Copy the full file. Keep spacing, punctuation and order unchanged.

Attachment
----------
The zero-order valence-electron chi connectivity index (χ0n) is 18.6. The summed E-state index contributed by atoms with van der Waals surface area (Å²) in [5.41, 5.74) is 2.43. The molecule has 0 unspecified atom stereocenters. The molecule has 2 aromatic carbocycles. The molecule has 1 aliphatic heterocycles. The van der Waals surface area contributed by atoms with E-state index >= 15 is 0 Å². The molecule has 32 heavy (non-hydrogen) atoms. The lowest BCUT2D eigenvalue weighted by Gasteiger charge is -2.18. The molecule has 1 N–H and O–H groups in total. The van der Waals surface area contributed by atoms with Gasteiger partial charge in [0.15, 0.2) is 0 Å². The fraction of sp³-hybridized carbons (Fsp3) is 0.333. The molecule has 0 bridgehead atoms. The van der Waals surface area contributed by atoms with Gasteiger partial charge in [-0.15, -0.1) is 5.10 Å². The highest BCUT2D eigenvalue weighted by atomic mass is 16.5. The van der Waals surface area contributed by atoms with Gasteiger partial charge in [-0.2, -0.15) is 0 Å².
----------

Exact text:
The zero-order valence-electron chi connectivity index (χ0n) is 18.6. The summed E-state index contributed by atoms with van der Waals surface area (Å²) in [5.41, 5.74) is 2.43. The molecule has 0 unspecified atom stereocenters. The molecule has 2 aromatic carbocycles. The molecule has 1 aliphatic heterocycles. The van der Waals surface area contributed by atoms with E-state index >= 15 is 0 Å². The molecule has 32 heavy (non-hydrogen) atoms. The lowest BCUT2D eigenvalue weighted by Gasteiger charge is -2.18. The molecule has 1 N–H and O–H groups in total. The van der Waals surface area contributed by atoms with Gasteiger partial charge in [0.15, 0.2) is 0 Å². The fraction of sp³-hybridized carbons (Fsp3) is 0.333. The molecule has 0 bridgehead atoms. The van der Waals surface area contributed by atoms with Gasteiger partial charge in [-0.15, -0.1) is 5.10 Å². The highest BCUT2D eigenvalue weighted by atomic mass is 16.5. The van der Waals surface area contributed by atoms with Gasteiger partial charge in [-0.2, -0.15) is 0 Å².